Chase Claypool

Why Chase Claypool situation devolved, what comes next as Bears reach point of no return

Effort and attitude have been issues for Chase Claypool, and the Bears appear to have reached their breaking point

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LAKE FOREST, Ill. -- The Bears invested heavily in Chase Claypool. General manager Ryan Poles gave up what ended up being the No. 32 overall pick for a talented receiver he believed could become a long-term piece of the offense alongside Justin Fields.

It appears that vision appears won't come to fruition.

The Bears made Claypool inactive for Sunday's 31-28 loss to the Denver Broncos and asked the wide receiver not to come to Soldier Field. On Monday, head coach Matt Eberflus and Poles called Claypool to inform him he would be inactive for Thursday night's game against the Washington Commanders and asked him to stay away from the facility for the week.

“Yeah, like we said, in the building, we feel like that’s best for the team," Eberflus said Monday when asked why they don't want Claypool in the building. "And really, it comes down to this. When you’re evaluating players in meetings, in practice, in walk-throughs, all those things, it’s important that you evaluate the entire body of work, right? And we just feel that right now Chase is going to be out of the building, it’s best for our football team.”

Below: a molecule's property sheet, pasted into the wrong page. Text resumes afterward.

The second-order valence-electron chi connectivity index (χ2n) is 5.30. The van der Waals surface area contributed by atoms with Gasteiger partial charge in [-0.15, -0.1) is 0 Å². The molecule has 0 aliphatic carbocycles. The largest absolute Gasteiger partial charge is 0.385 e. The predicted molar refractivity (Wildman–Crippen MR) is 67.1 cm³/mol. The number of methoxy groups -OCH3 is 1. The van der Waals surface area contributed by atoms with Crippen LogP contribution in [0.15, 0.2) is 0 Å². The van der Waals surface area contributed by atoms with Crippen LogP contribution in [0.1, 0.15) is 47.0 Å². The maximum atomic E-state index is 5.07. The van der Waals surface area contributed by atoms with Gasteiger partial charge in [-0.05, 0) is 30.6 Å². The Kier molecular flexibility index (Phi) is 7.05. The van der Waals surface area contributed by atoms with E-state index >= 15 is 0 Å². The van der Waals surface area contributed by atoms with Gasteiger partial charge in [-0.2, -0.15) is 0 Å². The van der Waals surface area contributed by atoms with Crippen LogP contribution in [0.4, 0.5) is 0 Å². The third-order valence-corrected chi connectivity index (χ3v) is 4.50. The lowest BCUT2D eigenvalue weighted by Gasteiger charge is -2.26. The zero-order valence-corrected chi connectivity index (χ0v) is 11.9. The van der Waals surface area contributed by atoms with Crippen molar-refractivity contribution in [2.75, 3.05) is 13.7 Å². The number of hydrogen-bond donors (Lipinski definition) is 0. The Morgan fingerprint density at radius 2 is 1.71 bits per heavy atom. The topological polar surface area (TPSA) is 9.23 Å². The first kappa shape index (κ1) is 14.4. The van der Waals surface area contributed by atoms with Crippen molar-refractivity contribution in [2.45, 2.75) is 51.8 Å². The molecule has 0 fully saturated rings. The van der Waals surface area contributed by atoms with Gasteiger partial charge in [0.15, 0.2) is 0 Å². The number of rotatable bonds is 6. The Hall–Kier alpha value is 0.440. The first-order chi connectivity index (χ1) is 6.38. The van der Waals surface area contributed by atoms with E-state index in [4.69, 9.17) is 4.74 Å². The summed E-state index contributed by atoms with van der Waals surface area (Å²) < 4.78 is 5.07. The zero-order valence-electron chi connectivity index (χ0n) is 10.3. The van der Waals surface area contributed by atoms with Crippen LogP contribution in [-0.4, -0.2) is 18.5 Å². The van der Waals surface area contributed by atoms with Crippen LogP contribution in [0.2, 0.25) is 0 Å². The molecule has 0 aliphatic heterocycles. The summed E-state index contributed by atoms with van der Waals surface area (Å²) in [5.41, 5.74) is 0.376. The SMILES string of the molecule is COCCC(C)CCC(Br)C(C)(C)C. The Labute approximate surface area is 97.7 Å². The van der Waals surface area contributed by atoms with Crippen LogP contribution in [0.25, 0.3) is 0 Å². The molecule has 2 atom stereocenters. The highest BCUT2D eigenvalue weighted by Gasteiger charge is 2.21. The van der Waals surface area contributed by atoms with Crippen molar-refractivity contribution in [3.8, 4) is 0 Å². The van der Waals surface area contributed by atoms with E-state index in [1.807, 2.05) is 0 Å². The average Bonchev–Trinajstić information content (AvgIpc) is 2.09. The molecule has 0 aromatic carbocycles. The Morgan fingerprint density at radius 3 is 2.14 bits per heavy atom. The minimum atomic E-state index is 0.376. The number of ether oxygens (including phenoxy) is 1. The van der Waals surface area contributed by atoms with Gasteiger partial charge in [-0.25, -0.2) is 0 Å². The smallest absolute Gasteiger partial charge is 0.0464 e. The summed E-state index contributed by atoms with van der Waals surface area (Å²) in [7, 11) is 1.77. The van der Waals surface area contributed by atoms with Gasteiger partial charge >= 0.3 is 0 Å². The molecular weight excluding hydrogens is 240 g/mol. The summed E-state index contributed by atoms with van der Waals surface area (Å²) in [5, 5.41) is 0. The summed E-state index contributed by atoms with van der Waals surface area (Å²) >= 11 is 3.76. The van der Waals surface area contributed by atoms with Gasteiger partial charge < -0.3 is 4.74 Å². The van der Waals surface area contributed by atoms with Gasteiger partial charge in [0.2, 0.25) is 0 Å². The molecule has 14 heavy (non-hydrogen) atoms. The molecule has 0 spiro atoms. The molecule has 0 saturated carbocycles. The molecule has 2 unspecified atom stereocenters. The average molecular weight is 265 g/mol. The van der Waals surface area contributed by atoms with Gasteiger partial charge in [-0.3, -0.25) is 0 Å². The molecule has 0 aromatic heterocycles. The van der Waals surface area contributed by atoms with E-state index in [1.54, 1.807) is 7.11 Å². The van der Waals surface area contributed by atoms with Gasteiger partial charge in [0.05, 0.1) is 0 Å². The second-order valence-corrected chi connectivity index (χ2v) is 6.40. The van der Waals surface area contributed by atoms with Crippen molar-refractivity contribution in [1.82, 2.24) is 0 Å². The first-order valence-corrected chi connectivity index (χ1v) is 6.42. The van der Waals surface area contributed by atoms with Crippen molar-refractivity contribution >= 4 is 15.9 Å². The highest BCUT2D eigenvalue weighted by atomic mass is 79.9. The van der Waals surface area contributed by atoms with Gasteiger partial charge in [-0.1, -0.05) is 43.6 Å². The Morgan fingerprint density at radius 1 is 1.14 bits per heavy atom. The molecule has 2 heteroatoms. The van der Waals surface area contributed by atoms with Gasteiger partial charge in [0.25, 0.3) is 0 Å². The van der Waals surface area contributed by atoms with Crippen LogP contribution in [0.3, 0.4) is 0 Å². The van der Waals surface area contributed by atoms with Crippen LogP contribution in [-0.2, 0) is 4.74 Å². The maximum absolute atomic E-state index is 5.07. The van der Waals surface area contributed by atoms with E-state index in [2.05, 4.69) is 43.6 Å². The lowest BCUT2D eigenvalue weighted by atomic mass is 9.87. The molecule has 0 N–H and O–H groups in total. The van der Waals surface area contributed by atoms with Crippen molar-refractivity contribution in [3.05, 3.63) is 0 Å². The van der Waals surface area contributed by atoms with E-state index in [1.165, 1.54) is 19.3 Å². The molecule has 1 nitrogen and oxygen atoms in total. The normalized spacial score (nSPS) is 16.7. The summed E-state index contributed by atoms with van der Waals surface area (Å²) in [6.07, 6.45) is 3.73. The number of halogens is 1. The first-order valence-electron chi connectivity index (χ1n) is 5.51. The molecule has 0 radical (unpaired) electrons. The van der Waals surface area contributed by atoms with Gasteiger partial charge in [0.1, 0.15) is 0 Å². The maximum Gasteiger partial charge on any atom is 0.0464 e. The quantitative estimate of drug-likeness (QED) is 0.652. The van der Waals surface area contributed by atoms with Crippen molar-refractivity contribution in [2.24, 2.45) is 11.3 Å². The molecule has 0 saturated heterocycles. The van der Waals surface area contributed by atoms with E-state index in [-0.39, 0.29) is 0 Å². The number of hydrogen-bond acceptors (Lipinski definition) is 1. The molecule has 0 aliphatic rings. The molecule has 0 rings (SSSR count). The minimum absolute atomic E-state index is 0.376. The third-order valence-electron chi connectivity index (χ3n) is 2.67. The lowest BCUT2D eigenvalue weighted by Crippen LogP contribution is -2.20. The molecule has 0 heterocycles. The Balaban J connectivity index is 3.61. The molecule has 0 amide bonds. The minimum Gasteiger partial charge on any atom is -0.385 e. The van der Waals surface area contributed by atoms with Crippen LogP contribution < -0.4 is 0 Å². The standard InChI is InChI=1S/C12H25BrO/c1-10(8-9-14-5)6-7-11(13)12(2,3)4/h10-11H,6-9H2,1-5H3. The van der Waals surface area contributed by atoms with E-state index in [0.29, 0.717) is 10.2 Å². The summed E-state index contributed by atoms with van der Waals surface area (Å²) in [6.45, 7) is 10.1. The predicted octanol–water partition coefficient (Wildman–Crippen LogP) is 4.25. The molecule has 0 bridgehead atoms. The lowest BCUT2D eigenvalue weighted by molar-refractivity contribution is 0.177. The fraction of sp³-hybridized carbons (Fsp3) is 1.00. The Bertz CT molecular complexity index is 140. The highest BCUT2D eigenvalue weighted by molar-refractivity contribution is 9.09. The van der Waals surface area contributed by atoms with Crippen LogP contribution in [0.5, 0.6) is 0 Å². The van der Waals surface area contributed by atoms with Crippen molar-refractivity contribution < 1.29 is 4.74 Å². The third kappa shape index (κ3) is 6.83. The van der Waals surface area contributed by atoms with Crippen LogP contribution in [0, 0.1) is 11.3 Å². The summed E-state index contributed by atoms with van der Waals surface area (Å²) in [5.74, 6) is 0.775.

When asked if Claypool had played his final snap as a Bear, Eberflus danced around the question but still provided a telling answer about where the situation is with the fourth-year receiver.

"Right now, we’re just having him stay, uh, not be in the building this week, and then again, Ryan [Poles] does all the trades and transactions, and we’ll decide that as we go forward," Eberflus said.

That would appear to signal that the Bears' Claypool experiment has ended.

Claypool has a reputation for being a "hot head," to quote fellow wide receiver Darnell Mooney. Since arriving last November, the Notre Dame product has aired his frustrations with the Bears' offense several times. He has had multiple sideline blowups as the Bears' offense sputtered, including numerous tirades directed at offensive coordinator Luke Getsy.

It's easy to point to Claypool's comments to the media last Friday as the final straw, but things have been bubbling for a while inside Halas Hall.

A source told NBC Sports Chicago that Claypool has been a problem in meetings, and the staff has struggled to get the receiver to buy into the message and direction of the offense, especially his role in it. These issues have been common since Claypool arrived but have gotten worse in recent weeks.

When asked to clarify the "factors" that led to the Bears asking Claypool to stay away from the team, Eberflus highlighted some of the issues.

"When I came here Day 1, I talked about being on time, being respectful, and working hard," Eberflus said. "That to me is important for every individual — if it’s a staff member, a player, or a coach. That’s where we are. We feel right now this is the best decision for us.

"We have a standard for that. We have standards for that. And if those standards are met, then everything’s good. If it’s not, then it’s not."